Pilot Project to Use Mobile Phones to Connect Refugees with Families
Published on: 23rd Sep 2010
Note -- this news article is more than a year old.
In support of the hundreds of thousands of refugees who have fled from conflict and disaster areas, Ericsson and Refugees United, in partnership with the UNHCR and mobile operator MTN in Uganda, have launched a project to locate and reconnect refugee and IDP (Internally Displaced Persons) families through the use of mobile phones and internet.
The program enables refugees to use mobile phones to register and search for loved ones via an anonymous database, and subsequently reconnect using SMS or email. The information registered may be accessed by refugees and NGOs caring for displaced people, and used to quickly put them in touch with their families.
António Guterres, United Nations High Commissioner for Refugees, says: "The role of the private sector is increasingly important for humanitarian assistance. Lending their knowledge and expertise to support the refugee cause is crucial as many of these projects would otherwise be outside of our reach. Today mobile phones are everywhere. Utilizing this readily available technology for a good cause to enable refugees to connect with and reach out to family members they have lost contact with is fundamental."
Presented to governments and business leaders at the Clinton Global Initiative's annual meeting in New York, the initiative started with a pilot deployment in northern Uganda at the beginning of September. The application is now being extended to other camps in Eastern Africa.
According to David and Christopher Mikkelsen, Directors of Refugees United, on a recent implementation visit with UNHCR to Uganda they witnessed long lines of refugees waiting to sign up to the service to find missing family members. Most refugees have used a mobile phone so they feel secure, they know how it will work, and they give only information they are comfortable sharing, to reconnect.
Today more than 4,500 refugees have registered, a considerably higher number than possible with traditional methods.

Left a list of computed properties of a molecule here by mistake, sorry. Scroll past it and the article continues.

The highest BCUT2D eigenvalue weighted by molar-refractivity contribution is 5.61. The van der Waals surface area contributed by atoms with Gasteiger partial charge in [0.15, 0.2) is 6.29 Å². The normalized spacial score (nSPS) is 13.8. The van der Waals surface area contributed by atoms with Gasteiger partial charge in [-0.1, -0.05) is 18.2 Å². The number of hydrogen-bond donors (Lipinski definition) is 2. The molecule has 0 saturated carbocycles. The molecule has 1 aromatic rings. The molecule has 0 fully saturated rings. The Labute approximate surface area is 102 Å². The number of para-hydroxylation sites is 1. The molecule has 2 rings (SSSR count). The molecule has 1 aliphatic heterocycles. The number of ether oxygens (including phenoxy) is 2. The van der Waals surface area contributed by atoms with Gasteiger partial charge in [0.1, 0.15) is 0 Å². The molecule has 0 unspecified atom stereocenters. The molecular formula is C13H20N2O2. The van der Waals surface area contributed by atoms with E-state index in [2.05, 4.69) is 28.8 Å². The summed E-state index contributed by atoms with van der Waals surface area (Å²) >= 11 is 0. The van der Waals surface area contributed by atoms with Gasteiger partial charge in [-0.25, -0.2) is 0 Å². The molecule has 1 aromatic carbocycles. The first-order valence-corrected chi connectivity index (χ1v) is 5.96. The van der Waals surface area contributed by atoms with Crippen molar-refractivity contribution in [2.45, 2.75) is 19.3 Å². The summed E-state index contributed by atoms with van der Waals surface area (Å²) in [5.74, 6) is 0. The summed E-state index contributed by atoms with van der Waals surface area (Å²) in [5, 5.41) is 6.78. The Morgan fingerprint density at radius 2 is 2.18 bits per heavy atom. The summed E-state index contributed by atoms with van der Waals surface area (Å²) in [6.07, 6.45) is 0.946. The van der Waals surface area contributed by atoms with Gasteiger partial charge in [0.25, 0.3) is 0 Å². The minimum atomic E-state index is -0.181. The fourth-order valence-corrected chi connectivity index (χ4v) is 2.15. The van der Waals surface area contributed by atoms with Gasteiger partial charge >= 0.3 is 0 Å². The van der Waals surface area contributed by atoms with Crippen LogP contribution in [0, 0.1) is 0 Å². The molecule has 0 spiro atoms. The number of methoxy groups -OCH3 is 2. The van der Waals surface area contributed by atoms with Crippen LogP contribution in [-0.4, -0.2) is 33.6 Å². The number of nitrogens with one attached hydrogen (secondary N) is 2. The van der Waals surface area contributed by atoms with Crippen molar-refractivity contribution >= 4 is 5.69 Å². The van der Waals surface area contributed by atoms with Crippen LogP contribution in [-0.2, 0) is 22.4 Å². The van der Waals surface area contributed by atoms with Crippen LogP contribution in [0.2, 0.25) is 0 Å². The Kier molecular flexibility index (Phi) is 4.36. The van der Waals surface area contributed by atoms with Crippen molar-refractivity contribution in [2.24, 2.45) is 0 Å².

According to UNHCR, there are over five million people of concern in East and Horn of Africa, some 14 percent of the global number of people that UNHCR assists around the world. UNHCR's main operations in this region include Somalia, Sudan, Uganda, Kenya and Ethiopia.
Refugees United also provides the service via computers and internet, but with more than five billion mobile subscriptions today the service via mobile phones is highly relevant. In Africa less than two percent of people have access to computers, compared to more than 45 percent that have a mobile phone.
In offering the service, Refugees United will create, maintain and update the database while Ericsson will provide the mobile application, technology and systems integration to enable the application in mobile networks. MTN will host and offer the service on their networks, and UNHCR will help to implement the project in the different refugee settlements. Refugees United is actively supported by Delta Partners, who are providing strategic guidance to the initiative.
"Our mission is to make use of mobile technology to eliminate a major global issue, which is to reunite refugees with their loved ones", says Kai Uwe Ricke, Partner and Chairman of Board of Directors, Delta Partners.
"It was amazing and heartwarming to be able to visit Uganda and to see how thrilled the refugees were at the prospect of being able to reconnect with their lost loved ones. It really magnified how powerful and life changing this new technology is; it will change the lives of millions of refugees worldwide," says Emmanuel Jal, musician and former Sudanese refugee and child soldier.